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Grasping at Straws

With time running out to salvage the season, Tom Garrett lists a few reasons not to give up on the Redskins quite yet.

Brad Mills-USA TODAY Sports

The mountain of evidence that the Redskins just aren't very good piles higher with each passing Sunday.  I've talked before about the team's defensive struggles in particular.  Last weekend against the Lions, Washington surrendered 441 yards, which was the best mark they've had so far this season.  When opponents are openly mocking your coverage schemes, that's not a great sign.

In all, Washington has given up nearly 1,500 yards in three games.  The Redskins are nothing if not balanced, though: Washington is the only team in the NFL that is ranked in the bottom four in rush defense and pass defense.  The Redskins are 31st out of 32 teams in both categories, in addition to being dead last in total defense.

However, if I'm crafting a reputation here for being level-headed, I might as well present a few reasons to look on the bright side before those remaining points of optimism likewise vanish:

1. The Giants are even worse: You think the Redskins are bad?  Good gravy, look at the Giants.  On second thought, don't look at them.  Avert your gaze at all costs.  The G-Men have given up 115 points already this year, the only team keeping Washington out of the basement in points allowed.  New York is coming off of a 38-0 beating at the hands of the previously winless Carolina Panthers and must now travel to undefeated Kansas City.  What's more, the Giants' offense has also sputtered of late, gaining a total of just 150 yards in that shutout loss to the Panthers.  The Jets amassed more penalty yardage in their win over Buffalo than the Giants had in offensive yards against Carolina.  Schadenfreude does not a season make, but it's at least a little comforting that there's a rival to whom we can point and say, "At least we're not that bad"  (Of course, make no mistake: The Giants use the Redskins for the same purpose).

2. The NFC is ridiculously wide-open: Of the six NFC playoff teams from 2012, only one (the 3-0 Seahawks) have a winning record in 2013.  What's more, only five teams in the entire conference have winning records at all - Seattle, Dallas, Chicago, Detroit, and New Orleans.  If the season ended today, the last team in the NFC playoffs would be the Philadelphia Eagles.  The Eagles!  And their only win was against . . . well, never mind.  Anyway, it's entirely reasonable to think that a mere two-game winning streak against the Raiders and Cowboys would get Washington right back into playoff and divisional-title contention.

3. Robert Griffin is a half-full glass: Accept the fact that Robert Griffin, III probably won't have the same explosiveness running the ball until perhaps next season.  RGIII can still run well when he needs to, and his passing numbers are solid.  The thing we have to keep in mind is that HE BLEW OUT HIS KNEE FOR THE SECOND TIME EIGHT MONTHS AGO!  His recovery, even if incomplete, has been borderline-miraculous.  Had it not been for Adrian Peterson's freakish bounce-back a year earlier, we would all be marveling at how well Griffin is doing, not wringing our hands over why he doesn't run the ball as much anymore, or feverishly clamoring for Kirk Cousins to play.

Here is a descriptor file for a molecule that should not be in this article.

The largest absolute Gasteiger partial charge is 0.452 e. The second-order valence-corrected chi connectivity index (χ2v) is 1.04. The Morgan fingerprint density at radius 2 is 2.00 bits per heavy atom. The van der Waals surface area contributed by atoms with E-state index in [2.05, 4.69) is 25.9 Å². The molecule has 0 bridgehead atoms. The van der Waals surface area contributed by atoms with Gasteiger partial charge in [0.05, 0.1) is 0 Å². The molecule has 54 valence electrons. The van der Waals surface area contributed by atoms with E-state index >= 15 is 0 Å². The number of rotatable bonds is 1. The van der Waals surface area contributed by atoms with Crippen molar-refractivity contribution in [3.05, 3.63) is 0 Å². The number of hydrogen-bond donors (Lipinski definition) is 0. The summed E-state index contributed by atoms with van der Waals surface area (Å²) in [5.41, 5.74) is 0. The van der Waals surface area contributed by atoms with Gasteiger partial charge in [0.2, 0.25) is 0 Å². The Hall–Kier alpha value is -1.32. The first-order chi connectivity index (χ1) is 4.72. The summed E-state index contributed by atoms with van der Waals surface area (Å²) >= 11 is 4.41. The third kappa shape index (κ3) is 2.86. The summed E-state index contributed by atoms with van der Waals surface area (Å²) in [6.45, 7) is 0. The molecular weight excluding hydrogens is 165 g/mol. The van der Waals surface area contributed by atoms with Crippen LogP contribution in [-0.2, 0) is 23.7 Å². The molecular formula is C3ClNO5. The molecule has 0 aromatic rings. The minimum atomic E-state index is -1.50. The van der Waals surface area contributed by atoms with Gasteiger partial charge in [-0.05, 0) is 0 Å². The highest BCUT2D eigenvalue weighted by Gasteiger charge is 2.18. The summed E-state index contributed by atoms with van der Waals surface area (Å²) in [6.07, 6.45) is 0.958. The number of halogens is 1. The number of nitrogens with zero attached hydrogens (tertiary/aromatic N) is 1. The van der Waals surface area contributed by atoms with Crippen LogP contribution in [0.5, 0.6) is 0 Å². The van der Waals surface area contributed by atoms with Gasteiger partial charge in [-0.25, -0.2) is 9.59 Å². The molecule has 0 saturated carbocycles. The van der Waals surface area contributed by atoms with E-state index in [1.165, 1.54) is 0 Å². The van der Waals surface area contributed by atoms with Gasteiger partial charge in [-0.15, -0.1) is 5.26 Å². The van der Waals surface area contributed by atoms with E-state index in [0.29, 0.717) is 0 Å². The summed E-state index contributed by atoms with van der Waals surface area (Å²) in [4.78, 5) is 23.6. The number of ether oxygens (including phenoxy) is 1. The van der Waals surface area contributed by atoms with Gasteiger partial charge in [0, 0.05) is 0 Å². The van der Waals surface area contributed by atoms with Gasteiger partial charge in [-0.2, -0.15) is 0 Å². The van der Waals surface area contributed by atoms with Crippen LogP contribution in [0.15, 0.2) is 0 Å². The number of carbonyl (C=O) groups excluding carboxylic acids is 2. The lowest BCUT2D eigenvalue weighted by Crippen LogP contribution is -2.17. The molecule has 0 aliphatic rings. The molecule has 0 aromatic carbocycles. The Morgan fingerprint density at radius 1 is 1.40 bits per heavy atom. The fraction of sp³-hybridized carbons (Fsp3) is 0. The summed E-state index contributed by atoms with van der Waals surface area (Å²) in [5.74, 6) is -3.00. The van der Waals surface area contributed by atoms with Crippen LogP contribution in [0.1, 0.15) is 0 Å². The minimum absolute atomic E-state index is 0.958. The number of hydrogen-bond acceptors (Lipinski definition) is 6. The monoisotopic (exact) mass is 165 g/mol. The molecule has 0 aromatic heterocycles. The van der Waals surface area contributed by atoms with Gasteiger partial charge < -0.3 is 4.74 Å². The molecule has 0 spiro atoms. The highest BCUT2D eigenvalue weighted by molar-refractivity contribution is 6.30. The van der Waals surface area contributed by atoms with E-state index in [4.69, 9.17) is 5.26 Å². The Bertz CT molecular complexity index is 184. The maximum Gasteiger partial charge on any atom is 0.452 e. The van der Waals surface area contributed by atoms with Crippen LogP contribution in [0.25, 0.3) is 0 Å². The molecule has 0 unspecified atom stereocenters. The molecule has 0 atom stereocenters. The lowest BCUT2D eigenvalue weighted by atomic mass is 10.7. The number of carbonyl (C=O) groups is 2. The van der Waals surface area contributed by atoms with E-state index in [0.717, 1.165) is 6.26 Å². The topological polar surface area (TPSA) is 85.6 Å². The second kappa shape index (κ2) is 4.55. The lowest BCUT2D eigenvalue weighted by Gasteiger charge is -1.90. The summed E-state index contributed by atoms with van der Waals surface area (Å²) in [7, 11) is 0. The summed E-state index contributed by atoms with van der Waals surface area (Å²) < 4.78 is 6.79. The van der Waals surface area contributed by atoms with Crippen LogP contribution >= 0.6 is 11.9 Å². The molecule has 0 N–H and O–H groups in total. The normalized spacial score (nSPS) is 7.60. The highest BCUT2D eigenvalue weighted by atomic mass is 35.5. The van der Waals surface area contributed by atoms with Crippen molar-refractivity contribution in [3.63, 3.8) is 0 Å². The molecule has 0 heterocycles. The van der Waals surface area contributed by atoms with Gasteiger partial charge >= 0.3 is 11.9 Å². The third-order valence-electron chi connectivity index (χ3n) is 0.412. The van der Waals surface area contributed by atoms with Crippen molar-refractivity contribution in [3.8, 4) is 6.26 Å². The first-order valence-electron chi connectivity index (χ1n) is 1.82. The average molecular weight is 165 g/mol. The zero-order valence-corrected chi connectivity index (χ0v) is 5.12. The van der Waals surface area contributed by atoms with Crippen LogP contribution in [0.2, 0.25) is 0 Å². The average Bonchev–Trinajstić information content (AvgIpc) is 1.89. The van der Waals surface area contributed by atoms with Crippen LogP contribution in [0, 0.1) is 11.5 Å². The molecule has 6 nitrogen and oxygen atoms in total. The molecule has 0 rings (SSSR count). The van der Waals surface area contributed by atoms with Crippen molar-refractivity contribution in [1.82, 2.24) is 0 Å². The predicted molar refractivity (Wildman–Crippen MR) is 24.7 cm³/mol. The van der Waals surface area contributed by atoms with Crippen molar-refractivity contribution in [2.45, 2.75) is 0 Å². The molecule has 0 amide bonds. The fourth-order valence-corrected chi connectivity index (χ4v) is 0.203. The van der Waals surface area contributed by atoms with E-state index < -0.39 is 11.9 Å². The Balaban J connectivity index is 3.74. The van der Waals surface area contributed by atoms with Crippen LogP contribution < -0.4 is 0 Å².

That's the entirety of the good news.

With all of that said, the Raiders game is now as close to a must-win as a team can have this early in the season.  Falling to 0-4 against a mediocre-at-best squad right before a bye would turn up the heat exponentially.  It would be the team's first 0-4 start since 2001, when Marty Schottenheimer (whose son was a coordinator!) began 0-5 before an 8-3 finish got the Skins back to .500 by season's end.

That wasn't enough to keep Marty from being dismissed after one year as Washington's head coach.

Along similar lines, I think there are coaches "coaching for their jobs" this week.  Specifically, I think another loss, especially one in which the defense looks as shaky as it has in the first three games, spells doom for Jim Haslett.  He'll be the fall guy for the team's troubles.

It would be difficult under those circumstances to make the argument that at least a coordinator shouldn't get fired.  And, although some aren't pleased with Kyle Shanahan's playcalling (especially the lack of touches for Alfred Morris last week), the defense has undeniably been far worse.

Beyond that, I said before the year that I thought this was an eight- or nine-win team.  I think that's still within reach, although even that possibility is slipping through the Redskins' grasp quickly.  But Washington should be able to grind out an 8-8 or 9-7 finish if it can win out against the other teams from the suddenly weak NFC East.  I think 9-7 would be a best-case scenario at this particular moment.

That may seem disappointing, but the point to remember is that an eight- or nine-win team will have a real shot to make the playoffs this year.

Like a lot of you, I'm close to writing this team off.  But I won't do it just yet.  Circumstances are such that the Redskins are still in the thick of it at 0-3.

Stay tuned, though.  Washington will be in for a long, tumultuous two weeks if the Oakland game doesn't end with the Redskins on top.